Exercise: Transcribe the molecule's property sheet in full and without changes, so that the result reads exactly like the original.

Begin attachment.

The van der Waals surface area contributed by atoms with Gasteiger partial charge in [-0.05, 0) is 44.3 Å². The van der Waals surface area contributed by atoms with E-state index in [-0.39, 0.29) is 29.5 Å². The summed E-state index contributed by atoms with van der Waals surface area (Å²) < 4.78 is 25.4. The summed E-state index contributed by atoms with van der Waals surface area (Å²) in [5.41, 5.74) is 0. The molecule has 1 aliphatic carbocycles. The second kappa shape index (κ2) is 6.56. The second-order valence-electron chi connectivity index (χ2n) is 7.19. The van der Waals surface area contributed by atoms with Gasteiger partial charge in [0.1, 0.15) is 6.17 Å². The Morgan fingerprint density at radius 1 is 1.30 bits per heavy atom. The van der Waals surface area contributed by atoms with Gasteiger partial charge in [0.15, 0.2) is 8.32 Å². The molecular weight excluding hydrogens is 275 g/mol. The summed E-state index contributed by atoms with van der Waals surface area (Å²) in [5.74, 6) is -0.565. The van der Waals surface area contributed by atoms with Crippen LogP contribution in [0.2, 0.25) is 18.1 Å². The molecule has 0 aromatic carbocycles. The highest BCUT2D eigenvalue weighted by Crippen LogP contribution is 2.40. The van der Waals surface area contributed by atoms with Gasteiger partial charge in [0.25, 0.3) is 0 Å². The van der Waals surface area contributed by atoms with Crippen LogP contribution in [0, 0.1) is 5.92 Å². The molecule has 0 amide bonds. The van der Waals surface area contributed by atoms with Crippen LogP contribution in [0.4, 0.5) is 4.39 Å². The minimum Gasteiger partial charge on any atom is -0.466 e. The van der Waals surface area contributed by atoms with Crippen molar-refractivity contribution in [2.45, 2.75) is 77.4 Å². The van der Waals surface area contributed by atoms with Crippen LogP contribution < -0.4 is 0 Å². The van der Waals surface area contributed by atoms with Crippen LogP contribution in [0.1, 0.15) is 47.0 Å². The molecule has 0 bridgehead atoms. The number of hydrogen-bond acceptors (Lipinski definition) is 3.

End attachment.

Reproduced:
The van der Waals surface area contributed by atoms with Gasteiger partial charge in [-0.05, 0) is 44.3 Å². The van der Waals surface area contributed by atoms with E-state index in [-0.39, 0.29) is 29.5 Å². The summed E-state index contributed by atoms with van der Waals surface area (Å²) < 4.78 is 25.4. The summed E-state index contributed by atoms with van der Waals surface area (Å²) in [5.41, 5.74) is 0. The molecule has 1 aliphatic carbocycles. The second kappa shape index (κ2) is 6.56. The second-order valence-electron chi connectivity index (χ2n) is 7.19. The van der Waals surface area contributed by atoms with Gasteiger partial charge in [0.1, 0.15) is 6.17 Å². The Morgan fingerprint density at radius 1 is 1.30 bits per heavy atom. The van der Waals surface area contributed by atoms with Gasteiger partial charge in [0.15, 0.2) is 8.32 Å². The molecular weight excluding hydrogens is 275 g/mol. The summed E-state index contributed by atoms with van der Waals surface area (Å²) in [5.74, 6) is -0.565. The van der Waals surface area contributed by atoms with Crippen LogP contribution in [0.2, 0.25) is 18.1 Å². The molecule has 0 aromatic carbocycles. The highest BCUT2D eigenvalue weighted by Crippen LogP contribution is 2.40. The van der Waals surface area contributed by atoms with Gasteiger partial charge in [0.25, 0.3) is 0 Å². The van der Waals surface area contributed by atoms with Crippen LogP contribution in [0, 0.1) is 5.92 Å². The molecule has 0 amide bonds. The van der Waals surface area contributed by atoms with Crippen LogP contribution in [0.4, 0.5) is 4.39 Å². The minimum Gasteiger partial charge on any atom is -0.466 e. The van der Waals surface area contributed by atoms with Crippen molar-refractivity contribution in [2.45, 2.75) is 77.4 Å². The van der Waals surface area contributed by atoms with Crippen LogP contribution < -0.4 is 0 Å². The van der Waals surface area contributed by atoms with Crippen LogP contribution in [0.1, 0.15) is 47.0 Å². The molecule has 0 bridgehead atoms. The number of hydrogen-bond acceptors (Lipinski definition) is 3.